What the world can learn from Hawaii’s feminist economic recovery plan

By Marissa Conway

“Rather than rush to rebuild the status quo of inequality, we should encourage a deep structural transition to an economy that better values the work we know is essential to sustaining us.”

-Building Bridges, Not Walking on Backs

All around the world, governments have grappled with timely and impactful responses to the COVID-19 pandemic that keep the economy afloat and people safe. But it seems these two things – the economy and health – are often held in opposition. As an American in London, I’ve kept a close eye on my homeland from across the pond, staring in astonishment as US politicians, pundits, and even the president have held the economy in reverence, prioritizing its rescue over that of the sick. As President Trump stated in March 2020, “Our country wasn’t built to be shut down. America will, again, and soon, be open for business. Very soon.” Now, the US has the highest caseload in the world, with over 6.5 million positive cases and almost 200,000 deaths.

The US isn’t the only country that seems to have pitted wealth and health against each other in a twisted game of political chicken. I similarly watched with bewilderment as UK Prime Minister Johnson infamously initially planned to let COVID-19 rip through the population in order to build “herd immunity” and keep businesses open as usual. It wasn’t until scientists emphasized the sheer number of casualties that herd immunity would cause that a lock-down in the UK was finally announced. A few months later, one of those same scientists told Members of Parliament that had a lock-down been introduced even a week earlier, the final death toll of COVID-19 in the UK would have been half of what it likely will be.

The US and UK are not alone in this juxtaposition. The pandemic has sent every country into a downward economic spiral. In response, governments have continued to act as though the economy and people’s health are mutually exclusive. However, the reality is precisely the opposite. These two issues have a close and symbiotic relationship. We know, for example, that high healthcare costs stifle economic growth. Pandemic solutions that keep businesses afloat at the expense of public health are dangerously shortsighted and will only continue to drive us further down a path of long-term financial insecurity. In short, people’s health and well-being are precisely the best ways to guarantee a strong and thriving economy.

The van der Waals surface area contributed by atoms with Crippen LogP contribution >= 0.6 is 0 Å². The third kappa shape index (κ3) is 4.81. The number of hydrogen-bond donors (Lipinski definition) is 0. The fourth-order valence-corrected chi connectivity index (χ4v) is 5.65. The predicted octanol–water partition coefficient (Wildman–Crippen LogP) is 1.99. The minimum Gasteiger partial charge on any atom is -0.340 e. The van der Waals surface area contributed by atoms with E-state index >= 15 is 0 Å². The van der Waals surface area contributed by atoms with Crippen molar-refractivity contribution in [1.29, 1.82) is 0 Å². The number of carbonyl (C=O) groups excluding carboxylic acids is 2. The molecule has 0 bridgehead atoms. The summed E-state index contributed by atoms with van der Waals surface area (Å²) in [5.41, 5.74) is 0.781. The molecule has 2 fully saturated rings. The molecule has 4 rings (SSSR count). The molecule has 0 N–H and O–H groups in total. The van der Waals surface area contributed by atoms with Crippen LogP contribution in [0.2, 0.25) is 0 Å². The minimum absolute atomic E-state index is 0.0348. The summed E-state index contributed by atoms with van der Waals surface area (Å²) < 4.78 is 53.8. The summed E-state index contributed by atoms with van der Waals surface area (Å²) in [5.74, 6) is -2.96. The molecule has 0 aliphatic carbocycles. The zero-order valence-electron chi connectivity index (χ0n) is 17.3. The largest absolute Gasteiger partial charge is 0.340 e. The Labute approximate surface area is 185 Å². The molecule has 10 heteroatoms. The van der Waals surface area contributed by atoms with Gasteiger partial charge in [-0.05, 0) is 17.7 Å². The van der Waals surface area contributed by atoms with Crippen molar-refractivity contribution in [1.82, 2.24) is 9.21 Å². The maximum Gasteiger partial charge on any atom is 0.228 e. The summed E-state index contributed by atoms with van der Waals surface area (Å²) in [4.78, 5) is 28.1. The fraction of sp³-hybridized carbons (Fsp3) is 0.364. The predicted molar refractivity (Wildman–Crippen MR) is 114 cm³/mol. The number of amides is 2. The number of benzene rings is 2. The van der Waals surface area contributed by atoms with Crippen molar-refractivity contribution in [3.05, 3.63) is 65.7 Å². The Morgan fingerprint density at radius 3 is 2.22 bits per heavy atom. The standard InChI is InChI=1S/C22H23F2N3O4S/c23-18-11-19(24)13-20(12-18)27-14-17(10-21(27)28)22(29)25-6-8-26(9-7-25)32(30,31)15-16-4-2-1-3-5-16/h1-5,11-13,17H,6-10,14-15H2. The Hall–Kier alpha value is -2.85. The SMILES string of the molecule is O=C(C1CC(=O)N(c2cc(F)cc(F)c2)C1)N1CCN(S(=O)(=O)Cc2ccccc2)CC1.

For a brief moment, I’m inclined to ask how we have come to live in a society where we must choose between financial stability and health. However, the answer is easy: in a capitalist world sustained by patriarchal ideas, wealth will always be prioritized over health. The better question becomes, then, how do we build a world where health and an economy that works for everyone can co-exist happily – and collaboratively – alongside each other?

Hawaii’s Feminist Economic Recovery Plan

In order to envision a new economic approach, we can look the recently published feminist economic recovery plan Hawaii developed in response to COVID-19 appropriately titled “Building Bridges, Not Walking on Backs.” Led by Khara Jabola-Carolus, the executive director of Hawaii’s Commission on the Status of Women (CSW), the document collects and reflects the aims of decades of feminist and Native Hawaiian activism. The plan was published in April 2020 by the CSW, and officially adopted by the county of Maui in July 2020. While it’s tailored toward remedying challenges that specifically impact Hawaii, it touches upon themes that are relevant for every corner of the world. Regardless of location, here are two of the most important themes that have global application.

Incorporate an active analysis of gender, race, ethnicity, class, and ability.